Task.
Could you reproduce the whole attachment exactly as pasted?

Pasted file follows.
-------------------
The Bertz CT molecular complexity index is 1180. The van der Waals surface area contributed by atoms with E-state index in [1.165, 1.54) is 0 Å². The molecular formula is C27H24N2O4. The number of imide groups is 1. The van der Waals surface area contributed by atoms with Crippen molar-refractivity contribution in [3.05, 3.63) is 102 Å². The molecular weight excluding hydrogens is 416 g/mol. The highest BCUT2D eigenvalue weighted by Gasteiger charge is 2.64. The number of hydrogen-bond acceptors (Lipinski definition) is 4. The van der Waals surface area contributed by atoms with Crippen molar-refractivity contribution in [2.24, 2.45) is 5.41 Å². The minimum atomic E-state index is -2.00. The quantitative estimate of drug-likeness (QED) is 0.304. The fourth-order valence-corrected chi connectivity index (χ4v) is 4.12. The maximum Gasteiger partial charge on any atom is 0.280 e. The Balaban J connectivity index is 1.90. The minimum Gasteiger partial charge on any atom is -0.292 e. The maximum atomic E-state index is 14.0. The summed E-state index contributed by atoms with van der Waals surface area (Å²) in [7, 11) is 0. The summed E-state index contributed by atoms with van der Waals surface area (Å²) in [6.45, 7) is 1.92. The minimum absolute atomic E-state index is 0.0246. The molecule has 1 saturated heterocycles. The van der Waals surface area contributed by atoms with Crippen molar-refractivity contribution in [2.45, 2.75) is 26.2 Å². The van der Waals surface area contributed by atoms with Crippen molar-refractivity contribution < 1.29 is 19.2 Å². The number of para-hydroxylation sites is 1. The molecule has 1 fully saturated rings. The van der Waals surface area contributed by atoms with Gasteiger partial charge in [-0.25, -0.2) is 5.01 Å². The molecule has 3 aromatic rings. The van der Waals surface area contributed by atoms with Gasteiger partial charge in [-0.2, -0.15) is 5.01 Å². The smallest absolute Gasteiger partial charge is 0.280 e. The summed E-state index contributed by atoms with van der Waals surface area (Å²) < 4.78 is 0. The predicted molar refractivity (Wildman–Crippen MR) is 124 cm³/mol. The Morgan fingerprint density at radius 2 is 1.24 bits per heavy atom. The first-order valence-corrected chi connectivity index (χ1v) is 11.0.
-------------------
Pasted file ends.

The Bertz CT molecular complexity index is 1180. The van der Waals surface area contributed by atoms with E-state index in [1.165, 1.54) is 0 Å². The molecular formula is C27H24N2O4. The number of imide groups is 1. The van der Waals surface area contributed by atoms with Crippen molar-refractivity contribution in [3.05, 3.63) is 102 Å². The molecular weight excluding hydrogens is 416 g/mol. The highest BCUT2D eigenvalue weighted by Gasteiger charge is 2.64. The number of hydrogen-bond acceptors (Lipinski definition) is 4. The van der Waals surface area contributed by atoms with Crippen molar-refractivity contribution in [2.24, 2.45) is 5.41 Å². The minimum atomic E-state index is -2.00. The quantitative estimate of drug-likeness (QED) is 0.304. The fourth-order valence-corrected chi connectivity index (χ4v) is 4.12. The maximum Gasteiger partial charge on any atom is 0.280 e. The Balaban J connectivity index is 1.90. The minimum Gasteiger partial charge on any atom is -0.292 e. The maximum atomic E-state index is 14.0. The summed E-state index contributed by atoms with van der Waals surface area (Å²) in [7, 11) is 0. The summed E-state index contributed by atoms with van der Waals surface area (Å²) in [6.45, 7) is 1.92. The minimum absolute atomic E-state index is 0.0246. The molecule has 1 saturated heterocycles. The van der Waals surface area contributed by atoms with Crippen molar-refractivity contribution in [2.45, 2.75) is 26.2 Å². The van der Waals surface area contributed by atoms with Crippen molar-refractivity contribution < 1.29 is 19.2 Å². The number of para-hydroxylation sites is 1. The molecule has 1 fully saturated rings. The van der Waals surface area contributed by atoms with Gasteiger partial charge in [-0.25, -0.2) is 5.01 Å². The molecule has 3 aromatic rings. The van der Waals surface area contributed by atoms with Gasteiger partial charge in [-0.2, -0.15) is 5.01 Å². The smallest absolute Gasteiger partial charge is 0.280 e. The summed E-state index contributed by atoms with van der Waals surface area (Å²) < 4.78 is 0. The predicted molar refractivity (Wildman–Crippen MR) is 124 cm³/mol. The Morgan fingerprint density at radius 2 is 1.24 bits per heavy atom. The first-order valence-corrected chi connectivity index (χ1v) is 11.0.